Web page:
Scorpionfish, Lionfish, and Stonefish Poisoning Facts
- Scorpionfish, lionfish, and stonefish are all poisonous fish that live in tropical and temperate oceans, especially the Red Sea and Indian and Pacific oceans.
- They all have erectile spines on their dorsal, anal, and pelvic fins.
- Because these fish are not aggressive, contact with them and the poisonings that result are usually accidental.
- Contact with the sharp venomous fin ray spines that are covered with mucus-containing poison on lionfish causes mild envenomation and similar contact with spines on camouflaged scorpionfish causes moderate to severe envenomation.
- The motionless stonefish, when contacted, causes severe to life-threatening neurotoxin poisoning and is likened to cobra venom in toxicity.
Scorpionfish, Lionfish, and Stonefish Poisoning Symptoms
Poisons from these fish spines, in general, may produce the following symptoms, which may vary from person to person, and their intensity is related to the amount of toxin the person is exposed to.
- Intense throbbing pain peaks in 1 to 2 hours and lasts 12 hours. Pain may be so severe as to cause hallucinations.
- Redness, bruising, swelling, numbness, tingling, blisters or vesicles, and tissue shedding at the wound site may occur.
- Severe reactions include nausea, vomiting, abdominal cramps, tremors, abnormal heart rhythms, weakness, headache, diarrhea, slow heart rate (bradycardia), shortness of breath, seizures, decreased blood pressure, fainting, and paralysis. Death may occur.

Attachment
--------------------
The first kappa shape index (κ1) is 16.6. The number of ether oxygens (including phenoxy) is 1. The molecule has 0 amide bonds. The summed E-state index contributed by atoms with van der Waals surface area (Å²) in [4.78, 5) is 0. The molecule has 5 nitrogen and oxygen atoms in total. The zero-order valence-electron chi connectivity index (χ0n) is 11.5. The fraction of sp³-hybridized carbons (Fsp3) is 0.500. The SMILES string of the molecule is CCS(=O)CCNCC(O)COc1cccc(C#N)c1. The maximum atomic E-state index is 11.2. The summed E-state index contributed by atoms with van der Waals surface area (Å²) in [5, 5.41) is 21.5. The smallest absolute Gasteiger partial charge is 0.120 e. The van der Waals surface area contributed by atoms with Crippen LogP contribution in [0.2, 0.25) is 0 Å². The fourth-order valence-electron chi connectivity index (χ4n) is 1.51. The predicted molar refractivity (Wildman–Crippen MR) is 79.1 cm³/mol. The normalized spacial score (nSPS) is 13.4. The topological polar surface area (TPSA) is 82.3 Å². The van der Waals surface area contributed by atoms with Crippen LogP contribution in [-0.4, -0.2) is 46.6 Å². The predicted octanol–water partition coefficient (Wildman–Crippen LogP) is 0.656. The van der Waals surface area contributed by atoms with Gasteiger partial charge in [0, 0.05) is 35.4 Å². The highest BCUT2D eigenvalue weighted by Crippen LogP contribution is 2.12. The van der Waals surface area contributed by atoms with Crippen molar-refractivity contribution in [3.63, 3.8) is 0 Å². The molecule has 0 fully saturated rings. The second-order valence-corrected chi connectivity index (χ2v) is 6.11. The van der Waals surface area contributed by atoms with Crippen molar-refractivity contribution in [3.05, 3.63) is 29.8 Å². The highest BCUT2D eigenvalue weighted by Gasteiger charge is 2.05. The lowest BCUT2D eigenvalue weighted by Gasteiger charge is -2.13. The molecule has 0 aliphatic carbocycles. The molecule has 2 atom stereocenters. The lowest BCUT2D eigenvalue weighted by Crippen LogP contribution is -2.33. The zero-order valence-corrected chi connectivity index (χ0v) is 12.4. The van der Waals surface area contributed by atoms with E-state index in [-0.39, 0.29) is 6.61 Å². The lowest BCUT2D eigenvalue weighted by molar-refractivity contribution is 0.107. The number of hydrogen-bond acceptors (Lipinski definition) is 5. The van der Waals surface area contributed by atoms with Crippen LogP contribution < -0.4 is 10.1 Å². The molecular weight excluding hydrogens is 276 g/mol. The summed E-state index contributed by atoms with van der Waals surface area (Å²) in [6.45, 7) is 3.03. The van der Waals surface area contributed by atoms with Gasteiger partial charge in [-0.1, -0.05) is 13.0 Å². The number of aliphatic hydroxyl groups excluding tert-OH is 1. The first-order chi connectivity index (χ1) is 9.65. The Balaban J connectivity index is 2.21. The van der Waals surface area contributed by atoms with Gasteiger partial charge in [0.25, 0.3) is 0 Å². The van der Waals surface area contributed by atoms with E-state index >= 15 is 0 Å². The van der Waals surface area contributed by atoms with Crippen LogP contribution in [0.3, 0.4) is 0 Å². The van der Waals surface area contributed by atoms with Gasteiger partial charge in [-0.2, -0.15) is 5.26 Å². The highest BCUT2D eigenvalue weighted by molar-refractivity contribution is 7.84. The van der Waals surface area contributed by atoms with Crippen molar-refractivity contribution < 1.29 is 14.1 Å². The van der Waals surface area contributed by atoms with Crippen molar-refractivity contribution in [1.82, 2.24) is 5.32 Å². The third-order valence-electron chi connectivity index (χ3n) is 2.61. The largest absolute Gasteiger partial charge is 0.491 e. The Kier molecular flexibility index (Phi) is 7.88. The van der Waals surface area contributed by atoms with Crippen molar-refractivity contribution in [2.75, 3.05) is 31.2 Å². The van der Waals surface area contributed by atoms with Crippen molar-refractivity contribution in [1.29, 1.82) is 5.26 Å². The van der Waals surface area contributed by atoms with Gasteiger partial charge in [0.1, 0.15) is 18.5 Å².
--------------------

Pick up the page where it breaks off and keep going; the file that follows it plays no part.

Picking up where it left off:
Scorpionfish, Lionfish, and Stonefish Poisoning Treatment
- Remove the exposed person from the water to prevent drowning.
- Immerse the wound for 30 to 90 minutes in water as hot as the poisoned person can tolerate (up to 140 F or 60 C) because the poisons are heat-sensitive. Repeat as necessary to control pain.
- Local or regional anesthetics (blocks) may be useful in some patients for pain control
- Use tweezers to remove any spines in the wound using caution to not squeeze venom glands that may have broken off in the wound with the spine. It is rare for a spine to break off in the wound. Use caution, wear gloves to avoid self-inoculation during spine removal.
- Scrub the wound with soap and water. Then flush the affected area with fresh water.
- There is antivenom available for stonefish envenomations.
- Do not apply tape to close the wound as this may increase the risk of infection.
- Patients may need a tetanus booster; this is usually recommended for all patients with this type of poisoning.